University of FloridaSolutions for Your Life

Download PDF
Publication #HS562

Bean, Yard-Long—Vigna unguiculata subsp. sesquipedalis (L.) Verde1

James M. Stephens2

Yard-long bean has such other common names as asparagus bean, Peru bean, and snake bean. It is closely related to Southern peas or cowpeas. As the names imply, the pods are quite long, often reaching 36 inches in length. These long, immature pods are often used as snap beans.

Figure 1. 

Yard-long bean


Credit:

James M. Stephens


[Click thumbnail to enlarge.]

Description

The annual climbing plant resembles the Southern pea, but is much more a trailing and climbing variety, often reaching 9 to 12 feet in height. The plant is quite ornamental because of the large violet-blue flowers and the draping pods.

Culture

Yard-long bean is grown in Florida primarily in home gardens. When seeds are planted in the fall or late March in the Gainesville area, the plants produce pods quite well. The cultural requirements and problems are much like those for Southern peas. Aphids are especially attracted to the pods of this plant. Owing to the long trailing nature of the plant, a 6-foot trellis should be provided. Space the plants 8 to 12 inches in the row with 3 to 4 feet between rows.

Use

Pick the pods before the seeds mature. In this tender stage, they can be snapped and cooked in various ways. Some suggestions are to (a) stew with tomato sauce, (b) boil and drain, then season with lemon juice and oil, or (c) simmer in butter with oil and garlic.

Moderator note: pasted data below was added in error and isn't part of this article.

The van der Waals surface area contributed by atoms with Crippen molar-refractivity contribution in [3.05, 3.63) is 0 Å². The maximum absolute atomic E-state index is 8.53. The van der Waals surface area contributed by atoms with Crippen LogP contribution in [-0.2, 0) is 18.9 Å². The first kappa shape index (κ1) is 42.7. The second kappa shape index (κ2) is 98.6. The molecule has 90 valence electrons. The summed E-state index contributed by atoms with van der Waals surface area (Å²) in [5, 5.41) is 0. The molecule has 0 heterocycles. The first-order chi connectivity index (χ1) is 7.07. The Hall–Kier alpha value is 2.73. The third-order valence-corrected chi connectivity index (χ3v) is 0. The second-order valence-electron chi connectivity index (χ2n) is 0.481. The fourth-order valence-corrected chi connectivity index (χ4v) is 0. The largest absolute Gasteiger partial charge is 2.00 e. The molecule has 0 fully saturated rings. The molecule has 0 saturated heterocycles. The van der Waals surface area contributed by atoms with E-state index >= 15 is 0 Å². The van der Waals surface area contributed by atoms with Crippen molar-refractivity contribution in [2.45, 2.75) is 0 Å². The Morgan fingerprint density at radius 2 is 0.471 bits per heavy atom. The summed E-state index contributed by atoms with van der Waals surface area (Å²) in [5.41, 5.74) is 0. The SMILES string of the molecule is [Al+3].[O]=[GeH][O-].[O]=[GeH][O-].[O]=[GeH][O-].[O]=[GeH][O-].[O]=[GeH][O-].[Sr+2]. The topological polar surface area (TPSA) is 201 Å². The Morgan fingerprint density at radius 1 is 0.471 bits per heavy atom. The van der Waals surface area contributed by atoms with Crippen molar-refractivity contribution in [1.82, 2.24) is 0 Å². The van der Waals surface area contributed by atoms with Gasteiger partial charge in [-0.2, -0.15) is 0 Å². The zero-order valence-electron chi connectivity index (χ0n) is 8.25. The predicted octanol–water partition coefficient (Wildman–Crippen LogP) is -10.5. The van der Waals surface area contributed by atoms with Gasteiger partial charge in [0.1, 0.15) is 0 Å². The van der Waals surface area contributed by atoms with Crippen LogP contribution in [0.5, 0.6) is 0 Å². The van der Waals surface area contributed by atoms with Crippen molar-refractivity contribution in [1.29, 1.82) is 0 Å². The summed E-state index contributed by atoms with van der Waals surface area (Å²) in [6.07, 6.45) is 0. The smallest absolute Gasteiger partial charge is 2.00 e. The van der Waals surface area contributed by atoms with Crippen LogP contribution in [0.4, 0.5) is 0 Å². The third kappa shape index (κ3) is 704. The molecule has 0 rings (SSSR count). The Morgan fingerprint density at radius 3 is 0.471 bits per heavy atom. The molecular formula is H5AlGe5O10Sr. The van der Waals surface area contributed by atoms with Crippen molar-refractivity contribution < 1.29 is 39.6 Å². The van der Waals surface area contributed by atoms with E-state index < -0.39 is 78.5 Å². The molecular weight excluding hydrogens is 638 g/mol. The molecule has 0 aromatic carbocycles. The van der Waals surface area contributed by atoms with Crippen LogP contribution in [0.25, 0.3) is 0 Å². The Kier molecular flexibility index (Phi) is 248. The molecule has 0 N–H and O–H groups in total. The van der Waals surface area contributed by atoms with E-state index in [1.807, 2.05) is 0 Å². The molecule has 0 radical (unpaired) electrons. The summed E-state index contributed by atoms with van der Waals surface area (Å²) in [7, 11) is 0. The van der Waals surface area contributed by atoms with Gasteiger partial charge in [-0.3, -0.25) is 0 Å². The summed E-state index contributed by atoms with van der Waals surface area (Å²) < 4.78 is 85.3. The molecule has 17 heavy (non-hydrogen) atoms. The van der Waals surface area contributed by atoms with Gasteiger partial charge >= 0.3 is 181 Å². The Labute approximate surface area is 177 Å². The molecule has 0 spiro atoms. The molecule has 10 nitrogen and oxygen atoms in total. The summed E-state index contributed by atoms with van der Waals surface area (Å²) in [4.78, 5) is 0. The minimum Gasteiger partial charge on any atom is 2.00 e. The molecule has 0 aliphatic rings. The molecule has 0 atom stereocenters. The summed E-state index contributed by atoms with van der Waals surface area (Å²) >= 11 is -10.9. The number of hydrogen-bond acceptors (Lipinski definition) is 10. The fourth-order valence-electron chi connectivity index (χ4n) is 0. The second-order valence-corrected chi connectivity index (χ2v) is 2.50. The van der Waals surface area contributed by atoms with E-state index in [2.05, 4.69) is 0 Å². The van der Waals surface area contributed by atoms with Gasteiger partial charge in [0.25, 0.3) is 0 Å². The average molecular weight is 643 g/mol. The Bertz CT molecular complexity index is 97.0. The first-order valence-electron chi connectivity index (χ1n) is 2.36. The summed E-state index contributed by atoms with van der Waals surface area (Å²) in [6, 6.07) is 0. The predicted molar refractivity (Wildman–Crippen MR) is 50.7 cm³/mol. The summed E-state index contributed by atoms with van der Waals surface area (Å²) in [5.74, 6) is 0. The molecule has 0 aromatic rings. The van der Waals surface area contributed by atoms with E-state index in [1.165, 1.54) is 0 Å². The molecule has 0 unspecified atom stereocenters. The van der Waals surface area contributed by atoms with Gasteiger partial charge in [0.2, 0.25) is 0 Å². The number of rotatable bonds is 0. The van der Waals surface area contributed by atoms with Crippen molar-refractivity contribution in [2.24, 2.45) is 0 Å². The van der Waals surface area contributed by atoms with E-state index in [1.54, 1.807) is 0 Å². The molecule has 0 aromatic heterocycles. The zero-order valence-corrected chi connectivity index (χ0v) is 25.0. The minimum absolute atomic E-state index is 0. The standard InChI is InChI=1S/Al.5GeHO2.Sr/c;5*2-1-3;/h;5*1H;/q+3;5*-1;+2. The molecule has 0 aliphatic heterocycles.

Footnotes

1.

This document is HS562, one of a series of the Horticultural Sciences Department, UF/IFAS Extension. Original publication date May 1994. Revised August 2015. Reviewed October 2018. Visit the EDIS website at http://edis.ifas.ufl.edu.

2.

James M. Stephens, professor emeritus, Horticultural Sciences Department; UF/IFAS Extension, Gainesville, FL 32611.


The Institute of Food and Agricultural Sciences (IFAS) is an Equal Opportunity Institution authorized to provide research, educational information and other services only to individuals and institutions that function with non-discrimination with respect to race, creed, color, religion, age, disability, sex, sexual orientation, marital status, national origin, political opinions or affiliations. For more information on obtaining other UF/IFAS Extension publications, contact your county's UF/IFAS Extension office.

U.S. Department of Agriculture, UF/IFAS Extension Service, University of Florida, IFAS, Florida A & M University Cooperative Extension Program, and Boards of County Commissioners Cooperating. Nick T. Place, dean for UF/IFAS Extension.